Curt Alitz was born in 1955 and spent his childhood living at West Point, where his father was the wrestling coach from 1954 to 1999. His mother loved West Point and was a long-time AOG (Association of Graduates) employee. Curt grew up in a family of five with three brothers and a sister. His oldest brother graduated from West Point in 1964. Curt grew up outdoors and loved athletics and scouting. A self-described nerd, he says, “Athletics saved me socially.” He attended West Point elementary and middle schools and was in the 2nd class to graduate from the recently built O’Neill High School. His heroes and role models were Cadets, and getting to know them sparked an interest in attending West Point. Following a year at a prep school in Pennsylvania, he entered West Point in the summer of 1974 with the Class of 78. R-Day was stressful but fun, and he vividly remembers encountering the “man in the red sash.” He enjoyed being in the woods, and compared Beast and Buckner to “boy scout camp with guns.” He did well in academics, especially the first two years, and was inspired by Dr. John Feagan to become a doctor. By his Firstie year he was the Brigade S4 (Supply Officer). He considers himself a “grinder” physically and excelled at anything that did not rely on a fast twitch muscle. He began his athletic career at West Point swimming and running, but after a few years focused on track and cross country. He also taught Sunday School and participated in the Fellowship of Christian Athletes. After commissioning as an Engineer Officer, he remained at West Point as a Grad Assistant, assisting with the Corps Squad athletic teams. In 1985, he graduated from Duke University Medical School, beginning a career in Army Medicine, where he served as a family practice primary care physician, a flight surgeon, and an orthopedic surgeon. In 1996 he married Deb, whose husband had been killed in a 1990 training accident (aircraft). For much of his career, he was stationed at either Ft. Bragg or at West Point, where he considered it an honor and a privilege to work with Cadets. Since his retirement, he has continued working part time, serving and caring for others.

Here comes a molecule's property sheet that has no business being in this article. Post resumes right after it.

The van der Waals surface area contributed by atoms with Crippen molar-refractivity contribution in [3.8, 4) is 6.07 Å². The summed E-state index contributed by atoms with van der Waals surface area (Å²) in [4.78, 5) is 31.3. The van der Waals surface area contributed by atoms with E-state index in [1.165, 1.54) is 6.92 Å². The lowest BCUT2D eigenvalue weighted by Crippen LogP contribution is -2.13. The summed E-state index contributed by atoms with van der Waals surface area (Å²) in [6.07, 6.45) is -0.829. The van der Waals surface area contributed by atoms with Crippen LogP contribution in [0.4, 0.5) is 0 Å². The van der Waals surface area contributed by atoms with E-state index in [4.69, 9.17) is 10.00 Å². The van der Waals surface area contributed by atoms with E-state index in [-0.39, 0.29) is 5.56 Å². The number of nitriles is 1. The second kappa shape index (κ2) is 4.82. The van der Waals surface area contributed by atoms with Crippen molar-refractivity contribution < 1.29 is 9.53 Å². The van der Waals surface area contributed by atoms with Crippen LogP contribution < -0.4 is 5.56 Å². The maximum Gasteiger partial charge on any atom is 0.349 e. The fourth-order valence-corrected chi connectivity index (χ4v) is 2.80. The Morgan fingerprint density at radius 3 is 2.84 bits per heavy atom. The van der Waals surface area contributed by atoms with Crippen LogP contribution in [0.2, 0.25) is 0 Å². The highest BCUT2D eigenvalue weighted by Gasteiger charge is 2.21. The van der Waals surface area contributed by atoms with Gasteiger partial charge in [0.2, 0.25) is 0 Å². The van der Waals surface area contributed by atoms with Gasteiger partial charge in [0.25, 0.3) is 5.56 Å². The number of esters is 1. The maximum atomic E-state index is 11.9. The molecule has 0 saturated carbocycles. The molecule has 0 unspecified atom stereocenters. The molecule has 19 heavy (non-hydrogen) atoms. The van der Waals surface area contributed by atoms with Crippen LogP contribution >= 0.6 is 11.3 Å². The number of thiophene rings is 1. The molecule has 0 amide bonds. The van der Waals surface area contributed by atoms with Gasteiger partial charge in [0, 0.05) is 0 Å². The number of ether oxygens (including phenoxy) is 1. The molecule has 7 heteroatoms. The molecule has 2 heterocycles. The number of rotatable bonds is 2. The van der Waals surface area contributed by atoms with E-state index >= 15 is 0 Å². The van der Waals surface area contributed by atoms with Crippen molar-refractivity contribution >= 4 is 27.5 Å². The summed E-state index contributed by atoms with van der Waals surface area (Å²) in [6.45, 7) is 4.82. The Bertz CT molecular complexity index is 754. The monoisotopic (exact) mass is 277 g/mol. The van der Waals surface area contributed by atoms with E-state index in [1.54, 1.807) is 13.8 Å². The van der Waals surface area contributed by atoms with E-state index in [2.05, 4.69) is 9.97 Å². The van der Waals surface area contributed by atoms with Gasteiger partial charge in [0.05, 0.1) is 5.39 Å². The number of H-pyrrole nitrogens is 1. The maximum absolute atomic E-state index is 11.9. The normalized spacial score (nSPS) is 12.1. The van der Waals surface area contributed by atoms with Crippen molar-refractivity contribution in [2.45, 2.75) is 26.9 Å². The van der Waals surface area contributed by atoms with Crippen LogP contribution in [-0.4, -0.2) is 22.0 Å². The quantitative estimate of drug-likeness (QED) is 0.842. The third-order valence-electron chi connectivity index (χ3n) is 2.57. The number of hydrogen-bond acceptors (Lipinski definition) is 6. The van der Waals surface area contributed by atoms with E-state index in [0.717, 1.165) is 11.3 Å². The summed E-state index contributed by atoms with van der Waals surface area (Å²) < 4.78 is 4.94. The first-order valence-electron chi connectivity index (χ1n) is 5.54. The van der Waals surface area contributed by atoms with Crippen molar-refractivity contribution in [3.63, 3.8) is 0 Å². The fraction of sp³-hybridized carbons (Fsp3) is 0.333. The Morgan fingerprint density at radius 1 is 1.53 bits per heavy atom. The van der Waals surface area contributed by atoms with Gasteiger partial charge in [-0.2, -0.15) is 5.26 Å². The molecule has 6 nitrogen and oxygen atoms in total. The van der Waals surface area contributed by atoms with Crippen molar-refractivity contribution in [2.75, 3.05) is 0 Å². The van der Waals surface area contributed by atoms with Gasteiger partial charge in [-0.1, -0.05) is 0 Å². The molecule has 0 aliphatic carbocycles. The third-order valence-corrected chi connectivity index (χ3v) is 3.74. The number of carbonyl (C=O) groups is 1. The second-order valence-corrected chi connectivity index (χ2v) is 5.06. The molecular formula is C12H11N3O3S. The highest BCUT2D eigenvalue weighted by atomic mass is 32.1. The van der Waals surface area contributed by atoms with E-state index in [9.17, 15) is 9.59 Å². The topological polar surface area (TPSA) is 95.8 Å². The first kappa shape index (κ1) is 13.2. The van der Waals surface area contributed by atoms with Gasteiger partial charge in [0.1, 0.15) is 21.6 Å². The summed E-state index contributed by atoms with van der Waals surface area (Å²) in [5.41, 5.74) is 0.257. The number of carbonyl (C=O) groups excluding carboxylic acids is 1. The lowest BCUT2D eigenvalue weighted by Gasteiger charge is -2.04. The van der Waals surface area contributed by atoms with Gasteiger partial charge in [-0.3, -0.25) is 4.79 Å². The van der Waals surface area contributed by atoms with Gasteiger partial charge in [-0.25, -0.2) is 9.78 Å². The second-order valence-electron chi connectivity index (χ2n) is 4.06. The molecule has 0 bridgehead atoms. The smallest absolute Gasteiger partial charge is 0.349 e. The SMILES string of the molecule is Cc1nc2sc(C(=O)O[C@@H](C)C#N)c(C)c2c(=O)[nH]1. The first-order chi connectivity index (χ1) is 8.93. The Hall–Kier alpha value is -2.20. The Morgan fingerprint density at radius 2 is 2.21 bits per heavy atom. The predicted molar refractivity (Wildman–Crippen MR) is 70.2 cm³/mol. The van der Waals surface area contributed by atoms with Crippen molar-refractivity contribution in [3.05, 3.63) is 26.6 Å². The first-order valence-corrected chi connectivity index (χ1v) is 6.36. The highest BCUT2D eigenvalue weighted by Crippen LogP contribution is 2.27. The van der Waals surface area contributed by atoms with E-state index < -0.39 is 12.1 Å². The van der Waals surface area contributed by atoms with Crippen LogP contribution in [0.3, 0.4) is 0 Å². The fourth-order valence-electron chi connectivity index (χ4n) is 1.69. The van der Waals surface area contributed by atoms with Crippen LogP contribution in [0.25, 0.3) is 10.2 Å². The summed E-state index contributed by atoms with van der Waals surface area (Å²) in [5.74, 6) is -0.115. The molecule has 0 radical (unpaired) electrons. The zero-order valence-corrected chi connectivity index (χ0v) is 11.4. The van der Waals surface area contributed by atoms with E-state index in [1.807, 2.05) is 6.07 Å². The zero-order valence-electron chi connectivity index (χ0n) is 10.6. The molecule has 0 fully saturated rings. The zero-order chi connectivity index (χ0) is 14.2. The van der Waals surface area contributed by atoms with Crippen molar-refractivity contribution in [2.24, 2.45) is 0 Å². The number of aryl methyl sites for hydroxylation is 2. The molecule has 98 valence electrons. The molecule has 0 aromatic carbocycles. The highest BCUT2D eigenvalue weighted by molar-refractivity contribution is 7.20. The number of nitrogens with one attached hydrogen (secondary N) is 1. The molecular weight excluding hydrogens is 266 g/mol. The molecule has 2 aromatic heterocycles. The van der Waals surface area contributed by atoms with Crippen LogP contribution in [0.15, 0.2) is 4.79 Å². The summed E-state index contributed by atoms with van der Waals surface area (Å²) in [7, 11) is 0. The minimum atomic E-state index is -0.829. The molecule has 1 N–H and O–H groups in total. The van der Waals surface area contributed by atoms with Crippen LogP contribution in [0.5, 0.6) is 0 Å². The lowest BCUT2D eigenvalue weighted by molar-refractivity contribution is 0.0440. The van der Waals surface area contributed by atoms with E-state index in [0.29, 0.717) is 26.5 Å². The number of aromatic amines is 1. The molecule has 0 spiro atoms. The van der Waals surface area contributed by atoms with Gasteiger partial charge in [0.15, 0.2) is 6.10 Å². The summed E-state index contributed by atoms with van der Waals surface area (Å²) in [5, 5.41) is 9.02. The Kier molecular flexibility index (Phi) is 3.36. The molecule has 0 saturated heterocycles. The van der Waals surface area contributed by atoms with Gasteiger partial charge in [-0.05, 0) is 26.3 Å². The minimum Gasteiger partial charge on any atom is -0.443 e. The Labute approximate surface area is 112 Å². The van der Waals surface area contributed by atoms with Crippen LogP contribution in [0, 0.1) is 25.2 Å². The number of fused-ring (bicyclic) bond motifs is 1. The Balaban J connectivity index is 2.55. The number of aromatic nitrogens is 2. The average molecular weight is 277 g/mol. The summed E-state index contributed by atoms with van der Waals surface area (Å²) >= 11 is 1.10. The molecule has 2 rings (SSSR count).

In this interview, he talks about his childhood, his West Point memories, and his experiences as an Army doctor. He recalls the joys of childhood living at the Military Academy, and remembers adventures in the neighborhood with numerous children, including the Riley kids. He describes the cheating scandal in the spring of 1976, and the introduction of women to the Academy later that summer. He highlights running for West Point and some of the races he was in. He discusses his medical career, noting that orthopedic docs keep Soldiers in the fight. He reflects on his service and on West Point, stating that serving one’s country is a noble profession, being a physician is noble, and West Point is where our nation’s best can grow and excel. In 2008, he was inducted into the West Point Sports Hall of Fame (in 2016, his father LeRoy was also inducted into the Army Sports Hall of Fame). Finally, at the end of the interview, he reflects on some of the people he has served with.